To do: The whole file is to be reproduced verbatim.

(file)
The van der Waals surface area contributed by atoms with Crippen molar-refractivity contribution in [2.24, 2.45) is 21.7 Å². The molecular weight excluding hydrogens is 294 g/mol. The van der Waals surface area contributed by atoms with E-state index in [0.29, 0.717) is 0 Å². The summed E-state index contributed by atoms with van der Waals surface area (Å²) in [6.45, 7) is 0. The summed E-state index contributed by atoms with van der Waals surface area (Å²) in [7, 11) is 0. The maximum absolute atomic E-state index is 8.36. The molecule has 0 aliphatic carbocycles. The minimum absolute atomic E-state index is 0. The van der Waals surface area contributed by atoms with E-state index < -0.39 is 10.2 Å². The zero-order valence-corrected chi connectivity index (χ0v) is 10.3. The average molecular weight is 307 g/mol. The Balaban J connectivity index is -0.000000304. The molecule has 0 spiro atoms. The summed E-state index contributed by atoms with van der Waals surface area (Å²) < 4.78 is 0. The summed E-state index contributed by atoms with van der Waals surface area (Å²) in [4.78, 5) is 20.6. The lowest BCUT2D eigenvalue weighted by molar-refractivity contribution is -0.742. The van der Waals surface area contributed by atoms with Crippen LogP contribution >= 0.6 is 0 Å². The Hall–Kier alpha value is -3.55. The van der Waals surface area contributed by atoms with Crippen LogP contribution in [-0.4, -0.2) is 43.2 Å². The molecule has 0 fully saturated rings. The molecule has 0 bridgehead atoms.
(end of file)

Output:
The van der Waals surface area contributed by atoms with Crippen molar-refractivity contribution in [2.24, 2.45) is 21.7 Å². The molecular weight excluding hydrogens is 294 g/mol. The van der Waals surface area contributed by atoms with E-state index in [0.29, 0.717) is 0 Å². The summed E-state index contributed by atoms with van der Waals surface area (Å²) in [6.45, 7) is 0. The summed E-state index contributed by atoms with van der Waals surface area (Å²) in [7, 11) is 0. The maximum absolute atomic E-state index is 8.36. The molecule has 0 aliphatic carbocycles. The minimum absolute atomic E-state index is 0. The van der Waals surface area contributed by atoms with E-state index < -0.39 is 10.2 Å². The zero-order valence-corrected chi connectivity index (χ0v) is 10.3. The average molecular weight is 307 g/mol. The Balaban J connectivity index is -0.000000304. The molecule has 0 spiro atoms. The summed E-state index contributed by atoms with van der Waals surface area (Å²) < 4.78 is 0. The summed E-state index contributed by atoms with van der Waals surface area (Å²) in [4.78, 5) is 20.6. The lowest BCUT2D eigenvalue weighted by molar-refractivity contribution is -0.742. The van der Waals surface area contributed by atoms with Crippen LogP contribution >= 0.6 is 0 Å². The Hall–Kier alpha value is -3.55. The van der Waals surface area contributed by atoms with Crippen LogP contribution in [-0.4, -0.2) is 43.2 Å². The molecule has 0 fully saturated rings. The molecule has 0 bridgehead atoms.